And then there was one!

At APICS 2018, Bradley University was awarded the student case competition prize

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I'll be honest: Prior to watching the semi-final and final rounds of the student case competition at APICS 2018 in Chicago, I'd never heard of Bradley University, a private university in Peoria, Illinois with about 5,400 students. The school's tagline is: Mid-sized. Big difference.

The Big Difference was on display as Bradley's team of four supply chain students was awarded the case competition prize for excellence in supply chain management strategy on Monday at the APICS conference. The annual competition, done this year in collaboration with Deloitte, celebrates real-world problem solving and technical knowledge within supply chain management. The first runner up was a team from Georgia Tech while the second runner up was from Harvey Mudd College. The winners will divide $5,000 in prize money and their schools will divide $2,500. In addition, APICS funded travel to the conference for the 7 teams that participated in the event.

The final round, held this past Sunday, was the culmination of a nearly one-year long competition, the first year APICS collaborated with Deloitte on the case competition. In the very first round, some 200 teams from around the world were give a real-life case from Deloitte's files (names and details were altered to protect client confidentiality) to work on and submit electronically, including a 5 minute long video. The initial 200 was winnowed down to 60 teams from 8 regions who traveled to a Deloitte office to compete head to head. The 8 regional winners were invited to APICS, with travel provided. They included four U.S. schools, plus one each from Canada, Mexico and India. The eighth regional winner from Egypt was unable to obtain Visas. It was truly a diverse group of young men and women from around the world and representing the global supply chain workforce of the future.

Seven were winnowed to three following a 9-hour plus day on Saturday. That morning, they were all given 45-minutes to address a supply chain problem; then they were all given the same case study to analyze. The question before them was whether the merger of Style, Inc., a high fashion retailer of shoes and handbags, and Nice Things, a smaller competitor in the same space, could deliver at least $10 million in savings through supply chain synergies. The students had about 5 hours to do their analysis, create a powerpoint and rehearse their presentation.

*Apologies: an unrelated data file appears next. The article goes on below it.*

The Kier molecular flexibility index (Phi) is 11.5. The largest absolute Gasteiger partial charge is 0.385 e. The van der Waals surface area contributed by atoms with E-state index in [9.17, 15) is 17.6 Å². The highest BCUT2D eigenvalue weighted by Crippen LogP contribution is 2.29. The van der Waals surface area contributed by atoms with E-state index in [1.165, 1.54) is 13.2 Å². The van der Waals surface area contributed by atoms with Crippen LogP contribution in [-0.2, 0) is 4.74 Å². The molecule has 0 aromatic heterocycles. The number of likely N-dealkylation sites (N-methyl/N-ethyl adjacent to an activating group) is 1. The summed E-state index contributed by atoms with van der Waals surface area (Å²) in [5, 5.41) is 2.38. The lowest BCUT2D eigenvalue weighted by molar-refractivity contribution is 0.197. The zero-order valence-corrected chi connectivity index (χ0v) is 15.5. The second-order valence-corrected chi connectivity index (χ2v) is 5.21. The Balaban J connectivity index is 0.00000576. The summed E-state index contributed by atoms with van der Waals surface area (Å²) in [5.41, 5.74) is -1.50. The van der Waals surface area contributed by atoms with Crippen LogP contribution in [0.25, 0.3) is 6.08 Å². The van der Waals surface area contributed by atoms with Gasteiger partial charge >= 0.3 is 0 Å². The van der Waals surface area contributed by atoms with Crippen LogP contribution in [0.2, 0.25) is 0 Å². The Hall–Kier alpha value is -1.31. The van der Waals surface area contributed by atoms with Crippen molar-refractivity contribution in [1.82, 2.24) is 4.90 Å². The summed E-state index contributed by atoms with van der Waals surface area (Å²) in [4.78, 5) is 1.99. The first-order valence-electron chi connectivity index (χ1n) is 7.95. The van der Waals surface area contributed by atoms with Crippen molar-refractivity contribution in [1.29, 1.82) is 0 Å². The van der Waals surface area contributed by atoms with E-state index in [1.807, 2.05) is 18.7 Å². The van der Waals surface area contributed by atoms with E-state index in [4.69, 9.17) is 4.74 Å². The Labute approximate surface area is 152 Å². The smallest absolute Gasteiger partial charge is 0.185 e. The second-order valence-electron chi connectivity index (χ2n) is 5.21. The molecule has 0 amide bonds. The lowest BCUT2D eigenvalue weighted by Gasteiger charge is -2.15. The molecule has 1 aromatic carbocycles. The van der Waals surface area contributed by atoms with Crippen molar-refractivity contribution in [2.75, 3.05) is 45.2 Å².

I asked Dean Martinez, APICS's chief operating officer and general counsel, what is the goal of the case competition. “Most competitions focus on how the supply chain teams use a tool,” Martinez said. “We want to see how they become leaders. The only way to do that is to be able to communicate your ideas. If you can't convince those above and below you, you can't be a leader.” The other aspect of the competition that Martinez believes is unique is the focus on real world problems, developed from Deloitte client engagements. To that end, Martinez says the judges know the right answer – or the answer that Deloitte developed for its clients.

That said, the students have to have a right, or nearly right answer, but it doesn't have to be the same as the one that Deloitte came up with. Moreover, what really counts is how well, and how confidently, a team communicates its conclusions and recommendations. “It goes back to the focus on leadership,” Martinez says. That was apparent in the presentations by the three finalists, who each had different savings projections and similar, but different, recommendations on how the merged companies could achieve savings and what their network might look like.

Beyond the cash prizes and bragging rights, what do the competitors walk away with? Martinez believes they benefit from their exposure to Deloitte and other professionals who might be hiring. “They get a chance to hone their skills and convey that they can compete at this level and do this job,” Martinez said.

Registration is now open for the 2019 competition, and first-round entries are due October 31, 2018. More information about the APICS Case Competition is available at http://www.apics.org/case-competition.

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About the Author

Bob Trebilcock, MMH Executive Editor and SCMR contributor
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Bob Trebilcock is the editorial director for Modern Materials Handling and an editorial advisor to Supply Chain Management Review. He has covered materials handling, technology, logistics, and supply chain topics for nearly 40 years. He is a graduate of Bowling Green State University. He lives in Chicago and can be reached at 603-852-8976.

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